The study, formally titled WHIP COVID-19 Study, is a 3,000+ subject look at whether the drug prevents front-line workers and their family members from contracting the virus. Once they provide a blood sample, the study subjects will receive vials with unidentified, specific pills to take over the next eight weeks: a once-a-week dose of hydroxychloroquine, a once-a-day dose, or a placebo (a pill that looks like the medication, but does not contain any medication or other active ingredients). The study medication was specially procured for this study and will not impact the supply of medication for people who already take the medication for other conditions.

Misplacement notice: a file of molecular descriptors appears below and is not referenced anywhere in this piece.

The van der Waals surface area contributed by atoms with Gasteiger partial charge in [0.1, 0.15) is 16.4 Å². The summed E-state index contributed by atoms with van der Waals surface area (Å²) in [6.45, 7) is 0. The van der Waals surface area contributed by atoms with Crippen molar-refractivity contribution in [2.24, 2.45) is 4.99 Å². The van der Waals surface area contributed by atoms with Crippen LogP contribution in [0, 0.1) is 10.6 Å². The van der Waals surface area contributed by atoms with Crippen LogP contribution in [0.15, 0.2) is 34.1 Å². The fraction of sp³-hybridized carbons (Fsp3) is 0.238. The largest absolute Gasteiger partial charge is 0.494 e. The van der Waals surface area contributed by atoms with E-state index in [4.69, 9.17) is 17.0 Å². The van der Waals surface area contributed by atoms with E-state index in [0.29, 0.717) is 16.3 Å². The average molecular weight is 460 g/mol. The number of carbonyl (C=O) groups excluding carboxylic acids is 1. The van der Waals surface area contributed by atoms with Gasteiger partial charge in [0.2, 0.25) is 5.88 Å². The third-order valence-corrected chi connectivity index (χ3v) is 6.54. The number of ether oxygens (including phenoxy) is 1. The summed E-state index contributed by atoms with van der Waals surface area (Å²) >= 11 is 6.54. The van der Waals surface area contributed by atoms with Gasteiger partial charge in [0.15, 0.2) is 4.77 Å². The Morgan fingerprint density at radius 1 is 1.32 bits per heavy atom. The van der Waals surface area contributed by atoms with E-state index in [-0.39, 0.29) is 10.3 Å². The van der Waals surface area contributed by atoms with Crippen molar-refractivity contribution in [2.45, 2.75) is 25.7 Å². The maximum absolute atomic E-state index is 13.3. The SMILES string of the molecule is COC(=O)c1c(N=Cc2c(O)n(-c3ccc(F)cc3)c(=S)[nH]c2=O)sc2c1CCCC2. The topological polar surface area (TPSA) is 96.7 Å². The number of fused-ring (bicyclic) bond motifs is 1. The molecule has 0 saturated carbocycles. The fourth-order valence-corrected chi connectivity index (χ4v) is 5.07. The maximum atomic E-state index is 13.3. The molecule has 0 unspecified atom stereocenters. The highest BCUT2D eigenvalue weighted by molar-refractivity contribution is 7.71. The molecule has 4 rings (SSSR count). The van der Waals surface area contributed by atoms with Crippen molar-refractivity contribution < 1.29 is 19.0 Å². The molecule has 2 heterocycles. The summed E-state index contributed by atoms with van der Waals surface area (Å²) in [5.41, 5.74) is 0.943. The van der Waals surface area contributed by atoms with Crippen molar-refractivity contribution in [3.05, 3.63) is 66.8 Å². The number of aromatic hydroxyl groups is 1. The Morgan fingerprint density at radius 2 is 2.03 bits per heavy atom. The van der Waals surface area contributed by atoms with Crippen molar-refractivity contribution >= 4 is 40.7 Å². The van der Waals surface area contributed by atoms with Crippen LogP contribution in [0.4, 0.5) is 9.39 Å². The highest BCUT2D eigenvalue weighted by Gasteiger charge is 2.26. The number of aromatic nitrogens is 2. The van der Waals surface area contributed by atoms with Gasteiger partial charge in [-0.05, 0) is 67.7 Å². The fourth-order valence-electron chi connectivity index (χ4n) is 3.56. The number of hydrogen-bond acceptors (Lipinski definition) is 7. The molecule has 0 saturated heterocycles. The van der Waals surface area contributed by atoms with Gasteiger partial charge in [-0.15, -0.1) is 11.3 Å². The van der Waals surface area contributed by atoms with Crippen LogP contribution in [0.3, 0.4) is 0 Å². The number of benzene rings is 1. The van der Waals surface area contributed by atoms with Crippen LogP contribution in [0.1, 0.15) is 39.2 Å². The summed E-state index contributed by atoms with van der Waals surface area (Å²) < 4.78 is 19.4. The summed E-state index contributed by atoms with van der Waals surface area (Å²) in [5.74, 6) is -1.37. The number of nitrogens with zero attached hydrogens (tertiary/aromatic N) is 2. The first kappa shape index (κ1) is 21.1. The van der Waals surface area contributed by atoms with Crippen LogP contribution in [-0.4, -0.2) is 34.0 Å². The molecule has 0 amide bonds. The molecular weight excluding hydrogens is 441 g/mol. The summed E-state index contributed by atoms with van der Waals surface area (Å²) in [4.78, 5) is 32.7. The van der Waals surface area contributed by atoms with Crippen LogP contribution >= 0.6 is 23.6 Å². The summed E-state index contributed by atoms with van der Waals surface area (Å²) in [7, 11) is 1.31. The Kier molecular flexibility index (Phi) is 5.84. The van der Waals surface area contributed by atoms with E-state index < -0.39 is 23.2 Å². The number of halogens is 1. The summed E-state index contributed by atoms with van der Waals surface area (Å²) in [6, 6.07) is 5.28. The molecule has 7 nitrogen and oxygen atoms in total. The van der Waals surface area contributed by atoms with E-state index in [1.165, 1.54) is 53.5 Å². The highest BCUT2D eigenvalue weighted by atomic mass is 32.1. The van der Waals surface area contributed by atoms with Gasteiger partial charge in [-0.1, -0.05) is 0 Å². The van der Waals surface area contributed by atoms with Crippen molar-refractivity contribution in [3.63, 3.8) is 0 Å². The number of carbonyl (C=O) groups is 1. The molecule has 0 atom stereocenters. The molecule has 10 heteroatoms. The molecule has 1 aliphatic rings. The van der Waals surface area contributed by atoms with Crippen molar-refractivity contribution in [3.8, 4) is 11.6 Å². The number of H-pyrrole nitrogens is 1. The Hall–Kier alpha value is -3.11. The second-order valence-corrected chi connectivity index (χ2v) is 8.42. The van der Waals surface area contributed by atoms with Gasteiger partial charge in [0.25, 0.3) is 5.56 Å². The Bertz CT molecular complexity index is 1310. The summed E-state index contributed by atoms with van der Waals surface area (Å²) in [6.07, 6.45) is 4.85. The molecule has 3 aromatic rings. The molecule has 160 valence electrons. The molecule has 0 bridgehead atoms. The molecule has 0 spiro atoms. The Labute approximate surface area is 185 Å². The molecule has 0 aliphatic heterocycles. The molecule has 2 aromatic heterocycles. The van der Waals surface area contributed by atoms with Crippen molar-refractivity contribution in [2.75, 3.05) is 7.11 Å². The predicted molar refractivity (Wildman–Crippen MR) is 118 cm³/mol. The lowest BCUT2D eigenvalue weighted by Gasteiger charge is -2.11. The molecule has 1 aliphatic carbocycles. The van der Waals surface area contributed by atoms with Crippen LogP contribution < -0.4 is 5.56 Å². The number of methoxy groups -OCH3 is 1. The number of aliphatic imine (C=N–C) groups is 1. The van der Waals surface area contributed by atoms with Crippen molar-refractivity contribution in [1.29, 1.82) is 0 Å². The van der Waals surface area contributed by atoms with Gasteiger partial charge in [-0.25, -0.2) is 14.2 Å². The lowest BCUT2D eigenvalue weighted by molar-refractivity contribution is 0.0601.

Participants will not know what group they are in. They will then be contacted weekly and in person at week 4 and week 8 of the study to see if they are exhibiting any symptoms of COVID-19, including dry cough, fever or breathing issues, as well as any medication side effects. At eight weeks, they will be checked again for symptoms, medication side effects, and have blood drawn. Results will be compared among the three groups to see if the medication had any effect.